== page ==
Ohio Real Estate Lawyers
In Ohio, real estate law is a very broad area of law governing anything that has to do with the ownership of land and buildings.
Real estate law can apply to many various facets of a personal and professional life. It can apply to anything from the purchase of a vacant lot, to renting prime downtown office space.
Ohio real estate law can be very complicated, because it's really a collection of a lot of different areas of law. These areas of law include property rights, contracts, land use, and many others.
Having a good general knowledge of Ohio real estate law can make a lot of transactions, such as purchasing a house or renting an apartment, much easier.
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Common Real Estate Issues in Ohio
Financing: Most people in Ohio probably can't afford to buy a house or a piece of land up front. Thus, most individuals and business use some form of financing to purchase real estate, normally a mortgage. A mortgage is a loan used to buy a piece of real estate, with the purchased real estate simultaneously securing the loan.
Disclosure: When a house or other structure is for sale, the seller has to tell prospective buyers about all physical defects of which the seller is aware, and which the buyer couldn't be reasonably expected to discover. However, if you are selling a house, you should probably just disclose every defect you're aware of. This will save you a great deal of potential liability. Even if your disclosure of a particular defect wasn't required (because the buyer could have easily discovered it), the buyer might still sue, and the cost of defending this lawsuit, even if you win, will be very high.
Warranty of Habitability: This applies in residential leases. Landlords are under a legal duty, whether it's clearly stated in the lease agreement or not, to ensure that the rented property is fit for human habitation. The requirements for habitability often include electricity, heating, running water, a working phone line, and protection from the elements. Of course, that list is not exhaustive.
Zoning Laws: Zoning laws state what can and cannot be built on a specific piece of property, usually based on the land's location within the town or city. Areas are normally zoned with the goal of ensuring that residential areas are not too close to industrial areas, among other things. If you have some kind of construction project planned on your property, you should make absolutely sure that it is in compliance with Ohio zoning laws BEFORE you begin.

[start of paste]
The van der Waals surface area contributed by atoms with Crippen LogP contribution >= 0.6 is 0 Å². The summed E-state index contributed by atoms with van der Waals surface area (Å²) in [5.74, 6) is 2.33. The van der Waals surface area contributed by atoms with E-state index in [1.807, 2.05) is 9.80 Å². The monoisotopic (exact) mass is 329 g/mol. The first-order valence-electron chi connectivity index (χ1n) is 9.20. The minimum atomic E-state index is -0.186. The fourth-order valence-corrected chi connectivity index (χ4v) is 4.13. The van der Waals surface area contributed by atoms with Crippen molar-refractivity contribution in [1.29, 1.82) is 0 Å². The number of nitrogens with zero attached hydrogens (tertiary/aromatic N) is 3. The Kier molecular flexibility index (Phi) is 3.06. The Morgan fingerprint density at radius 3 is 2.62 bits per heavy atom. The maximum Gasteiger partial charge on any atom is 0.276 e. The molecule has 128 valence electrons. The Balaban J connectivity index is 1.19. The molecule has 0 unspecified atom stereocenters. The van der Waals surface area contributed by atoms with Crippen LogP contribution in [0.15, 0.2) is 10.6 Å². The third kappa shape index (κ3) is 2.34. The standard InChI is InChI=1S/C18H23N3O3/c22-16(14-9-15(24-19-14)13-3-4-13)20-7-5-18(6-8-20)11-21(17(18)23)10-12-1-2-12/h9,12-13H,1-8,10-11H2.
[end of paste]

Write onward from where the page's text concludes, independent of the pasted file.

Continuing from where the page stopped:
Do I Need a Ohio Real Estate Lawyer?
These issues can be very intricate, and the above discussion can't replace the advice of an expert on the subject. Thus, if you have any real estate issues, it's never a bad idea to make an appointment with a real estate attorney in Ohio.
Ohio is a Midwestern state containing a large concentration of highly populated U.S. cities. Ohio's location and demographics make it somewhat of a "microcosm" of the U.S., as it features elements of eastern, western, northern, and southern cultures.
The state capitol building of Ohio is called The Ohio Statehouse and is located in the city of Columbus. Unlike most other state capitols, Ohio Statehouse's architecture does not resemble the U.S. capitol building. The Statehouse is home to the state legislature, the governor's office, and also contains a museum. Ohio's court system consists of the Courts of Common Pleas, the intermediate-level District Court system, and the "court of last resort", the Ohio Supreme Court.
The Ohio Supreme Court has produced several key decisions involving First Amendment issues and other Constitutional rights. Some of these include: Brandenburg v. Ohio (1969), establishing the "clear and present danger" doctrine; Minarcini v. Strongsville (Ohio) School District, addressing student library rights; and McIntyre v. Ohio Election Commission (1995), a case involving political speech.
Ohio lawyers can provide legal advice, represent clients in court, and assist persons with various legal needs. Lawyers in Ohio can typically be found practicing at the Courts of Common Pleas, where most claims originate. Attorneys in Ohio are on hand to help serve the needs of Ohio communities.